Venue, equipment, and materials were arranged with utmost privacy. Security protocols were elaborate, to conceal the work and preserve the manuscripts. But it was impossible to keep the project completely hidden. Postal mails were intercepted from time to time. Meetings trips were cancelled on more than one occasion due to small breaches of security.

Despite the maximum level of fail-safe measures in place, the task to safeguard the work became increasingly difficult. Going underground for the long term was not a practical option for the team members. But the greatest Planner was light years ahead of them. The Lord God destined an uncommon course for the nascent work to stay hidden.


Hidden in Plain Sight

In the busyness of nativity celebrations in 2001, the Lord called Hua’s family to move out of the country. The call was unexpected. It came through an extraordinary sign with the unmistakable message.  

The opportunity then presented itself in 2002 – Hua’s husband was sent to work in Hong Kong, and the whole family moved out together. Hua could continue the Bible translation without unwanted surveillance.

Though the reason was little understood at that time, the next ten years in Hong Kong was providential in inconceivable ways, the main one being that the Bible translation work continued unhindered.  

When the ten years were up, the time came for yet another providential and out-of-the-way move. The Lord sent another similar spectacular sign, mysteriously foreboding a new move. Hua and her husband then moved base again in 2011, this time to a sovereign jurisdiction in Borneo Island.

The move to another country did not make any sense for the task at hand, as the larger translation project team was stationed back home. But no one could have fathomed the plot then.  It was the Lord’s doing.  And Borneo became the new base to work from, for the another decade.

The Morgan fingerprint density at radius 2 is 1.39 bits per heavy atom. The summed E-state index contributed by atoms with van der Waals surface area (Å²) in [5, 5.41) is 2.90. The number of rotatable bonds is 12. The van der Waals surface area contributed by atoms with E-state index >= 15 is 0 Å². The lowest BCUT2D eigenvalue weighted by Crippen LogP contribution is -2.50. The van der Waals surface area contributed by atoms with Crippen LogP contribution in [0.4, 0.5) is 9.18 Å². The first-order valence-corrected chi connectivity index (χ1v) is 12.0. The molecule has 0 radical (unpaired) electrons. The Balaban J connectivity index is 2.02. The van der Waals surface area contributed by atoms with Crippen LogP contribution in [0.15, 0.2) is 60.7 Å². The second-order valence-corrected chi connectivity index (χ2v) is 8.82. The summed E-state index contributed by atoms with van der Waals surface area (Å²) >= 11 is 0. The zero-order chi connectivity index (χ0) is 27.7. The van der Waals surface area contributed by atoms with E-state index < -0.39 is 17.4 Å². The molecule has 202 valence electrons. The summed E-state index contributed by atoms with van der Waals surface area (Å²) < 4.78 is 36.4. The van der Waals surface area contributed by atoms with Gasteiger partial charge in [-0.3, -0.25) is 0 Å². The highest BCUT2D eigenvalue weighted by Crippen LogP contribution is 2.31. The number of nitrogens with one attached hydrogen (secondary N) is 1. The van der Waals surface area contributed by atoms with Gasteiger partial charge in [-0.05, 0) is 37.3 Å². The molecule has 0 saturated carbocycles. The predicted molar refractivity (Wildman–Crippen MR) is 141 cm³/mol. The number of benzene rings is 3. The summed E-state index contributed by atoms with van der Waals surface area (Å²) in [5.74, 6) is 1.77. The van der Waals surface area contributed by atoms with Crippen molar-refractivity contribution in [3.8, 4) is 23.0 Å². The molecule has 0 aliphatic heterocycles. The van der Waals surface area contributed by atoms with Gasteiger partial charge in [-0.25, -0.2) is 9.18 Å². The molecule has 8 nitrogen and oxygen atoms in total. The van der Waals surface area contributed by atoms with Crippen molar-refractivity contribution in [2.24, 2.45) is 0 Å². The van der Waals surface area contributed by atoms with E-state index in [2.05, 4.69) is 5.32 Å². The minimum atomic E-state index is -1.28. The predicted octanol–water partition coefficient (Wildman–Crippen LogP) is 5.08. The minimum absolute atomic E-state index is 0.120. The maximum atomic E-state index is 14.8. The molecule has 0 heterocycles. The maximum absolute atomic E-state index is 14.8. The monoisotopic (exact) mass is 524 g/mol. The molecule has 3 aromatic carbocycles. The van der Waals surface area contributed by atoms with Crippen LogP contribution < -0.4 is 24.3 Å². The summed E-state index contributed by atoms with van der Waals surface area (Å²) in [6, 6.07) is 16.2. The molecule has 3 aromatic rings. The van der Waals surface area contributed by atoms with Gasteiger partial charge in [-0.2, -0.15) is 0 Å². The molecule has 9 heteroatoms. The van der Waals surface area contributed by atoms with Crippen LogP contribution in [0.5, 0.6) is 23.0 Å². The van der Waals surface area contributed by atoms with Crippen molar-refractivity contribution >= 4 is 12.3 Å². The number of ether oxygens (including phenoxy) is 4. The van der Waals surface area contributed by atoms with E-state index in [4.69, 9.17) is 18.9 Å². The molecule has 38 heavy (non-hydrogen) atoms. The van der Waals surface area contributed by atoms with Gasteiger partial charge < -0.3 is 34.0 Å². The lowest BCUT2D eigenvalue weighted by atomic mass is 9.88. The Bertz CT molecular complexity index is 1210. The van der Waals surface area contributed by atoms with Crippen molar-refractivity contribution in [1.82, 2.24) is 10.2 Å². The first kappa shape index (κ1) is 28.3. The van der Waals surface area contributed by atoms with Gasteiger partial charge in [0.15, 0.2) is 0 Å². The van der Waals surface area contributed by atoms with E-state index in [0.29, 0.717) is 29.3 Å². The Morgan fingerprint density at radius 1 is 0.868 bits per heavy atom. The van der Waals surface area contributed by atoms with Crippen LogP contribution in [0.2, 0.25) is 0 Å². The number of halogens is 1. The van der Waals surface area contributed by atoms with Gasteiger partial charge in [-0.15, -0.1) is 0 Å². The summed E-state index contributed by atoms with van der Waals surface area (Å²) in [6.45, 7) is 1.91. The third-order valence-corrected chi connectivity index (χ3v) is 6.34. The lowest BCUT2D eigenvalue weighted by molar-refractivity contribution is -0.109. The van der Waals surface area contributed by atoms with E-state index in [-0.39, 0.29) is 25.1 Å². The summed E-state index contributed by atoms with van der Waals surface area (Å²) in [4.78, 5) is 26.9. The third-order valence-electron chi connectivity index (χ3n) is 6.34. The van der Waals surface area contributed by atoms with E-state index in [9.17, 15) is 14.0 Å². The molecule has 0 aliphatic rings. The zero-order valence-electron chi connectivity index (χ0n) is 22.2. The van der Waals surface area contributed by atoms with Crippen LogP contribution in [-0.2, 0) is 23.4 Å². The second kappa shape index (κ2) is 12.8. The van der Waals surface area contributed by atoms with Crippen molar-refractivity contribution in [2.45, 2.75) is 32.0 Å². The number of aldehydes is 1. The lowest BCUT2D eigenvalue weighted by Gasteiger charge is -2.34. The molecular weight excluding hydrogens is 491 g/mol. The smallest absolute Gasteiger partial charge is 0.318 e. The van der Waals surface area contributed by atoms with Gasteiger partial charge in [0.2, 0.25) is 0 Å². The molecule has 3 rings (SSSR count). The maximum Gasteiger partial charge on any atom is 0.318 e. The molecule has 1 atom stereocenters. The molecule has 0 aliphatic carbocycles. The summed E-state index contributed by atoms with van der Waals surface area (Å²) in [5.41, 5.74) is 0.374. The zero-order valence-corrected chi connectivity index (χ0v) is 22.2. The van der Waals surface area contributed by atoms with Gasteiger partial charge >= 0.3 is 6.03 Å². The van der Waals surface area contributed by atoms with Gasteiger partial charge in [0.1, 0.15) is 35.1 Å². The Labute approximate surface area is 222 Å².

And so it was, the modus operandi was off-centre, and groundbreaking. The translation venture continued, largely unobstructed, yet hidden.


Fast Forward to Borneo

In 2008, the New Testament in Malay was launched  in the national capital. Then, no one in the team would have dreamed of when the whole Bible would be completed, nor how would would it be released!

As the LORD would have it, the whole Bible was to be birthed very far away from the national capital. In 2016, the new Malay Bible was launched in North Borneo. Cloistered in a moment with clarity, the new Malay Bible was celebrated as the Borneo Bible.

And the reason why the new Bible was providentially called the Borneo Bible, and why was it hugely significant, was to be evident to all at a future time.  


     ♦  ♦  ♦  ♦       ♦  ♦  ♦  ♦      ♦  ♦  ♦  ♦  

This extract was taken from the 2nd chapter of A CENTURY IN ECLIPSE - The Story of the Malay Bible, by Borneo Sabda.

If you have input on the emerging story, or are interested in the hard copy when it is published later this year, do drop us a line at


This book is memoir. It reflects the author’s present recollections of experiences over time. Some names and characteristics have been changed, some events have been compressed, and some dialogue has been recreated.